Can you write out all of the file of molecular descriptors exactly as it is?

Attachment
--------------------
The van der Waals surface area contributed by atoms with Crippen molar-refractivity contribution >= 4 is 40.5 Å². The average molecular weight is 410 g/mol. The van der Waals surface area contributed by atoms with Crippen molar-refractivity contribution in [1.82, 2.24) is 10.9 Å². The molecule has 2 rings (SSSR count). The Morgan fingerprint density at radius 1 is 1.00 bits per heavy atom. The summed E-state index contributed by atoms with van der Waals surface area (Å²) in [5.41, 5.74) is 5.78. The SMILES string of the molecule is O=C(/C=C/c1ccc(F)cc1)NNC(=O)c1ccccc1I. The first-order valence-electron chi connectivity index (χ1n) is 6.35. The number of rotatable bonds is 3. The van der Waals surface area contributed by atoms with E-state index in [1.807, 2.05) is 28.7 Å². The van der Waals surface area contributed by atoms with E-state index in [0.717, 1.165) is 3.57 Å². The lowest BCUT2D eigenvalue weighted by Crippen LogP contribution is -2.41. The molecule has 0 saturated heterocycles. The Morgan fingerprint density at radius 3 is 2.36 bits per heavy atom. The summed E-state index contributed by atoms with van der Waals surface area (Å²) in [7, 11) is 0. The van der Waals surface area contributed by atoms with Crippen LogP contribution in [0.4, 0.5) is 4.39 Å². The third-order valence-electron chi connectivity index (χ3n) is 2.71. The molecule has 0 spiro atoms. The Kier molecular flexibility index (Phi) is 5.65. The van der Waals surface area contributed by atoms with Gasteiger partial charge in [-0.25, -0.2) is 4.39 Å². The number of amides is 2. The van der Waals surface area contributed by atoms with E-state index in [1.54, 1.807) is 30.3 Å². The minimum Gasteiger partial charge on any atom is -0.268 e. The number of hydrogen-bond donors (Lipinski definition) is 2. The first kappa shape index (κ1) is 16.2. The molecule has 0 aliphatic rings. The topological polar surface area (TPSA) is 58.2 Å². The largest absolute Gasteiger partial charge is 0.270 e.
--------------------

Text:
The van der Waals surface area contributed by atoms with Crippen molar-refractivity contribution >= 4 is 40.5 Å². The average molecular weight is 410 g/mol. The van der Waals surface area contributed by atoms with Crippen molar-refractivity contribution in [1.82, 2.24) is 10.9 Å². The molecule has 2 rings (SSSR count). The Morgan fingerprint density at radius 1 is 1.00 bits per heavy atom. The summed E-state index contributed by atoms with van der Waals surface area (Å²) in [5.41, 5.74) is 5.78. The SMILES string of the molecule is O=C(/C=C/c1ccc(F)cc1)NNC(=O)c1ccccc1I. The first-order valence-electron chi connectivity index (χ1n) is 6.35. The number of rotatable bonds is 3. The van der Waals surface area contributed by atoms with E-state index in [1.807, 2.05) is 28.7 Å². The van der Waals surface area contributed by atoms with E-state index in [0.717, 1.165) is 3.57 Å². The lowest BCUT2D eigenvalue weighted by Crippen LogP contribution is -2.41. The molecule has 0 saturated heterocycles. The Morgan fingerprint density at radius 3 is 2.36 bits per heavy atom. The summed E-state index contributed by atoms with van der Waals surface area (Å²) in [7, 11) is 0. The van der Waals surface area contributed by atoms with Crippen LogP contribution in [0.4, 0.5) is 4.39 Å². The third-order valence-electron chi connectivity index (χ3n) is 2.71. The molecule has 0 spiro atoms. The Kier molecular flexibility index (Phi) is 5.65. The van der Waals surface area contributed by atoms with Gasteiger partial charge in [-0.25, -0.2) is 4.39 Å². The number of amides is 2. The van der Waals surface area contributed by atoms with E-state index in [1.54, 1.807) is 30.3 Å². The minimum Gasteiger partial charge on any atom is -0.268 e. The number of hydrogen-bond donors (Lipinski definition) is 2. The first kappa shape index (κ1) is 16.2. The molecule has 0 aliphatic rings. The topological polar surface area (TPSA) is 58.2 Å². The largest absolute Gasteiger partial charge is 0.270 e.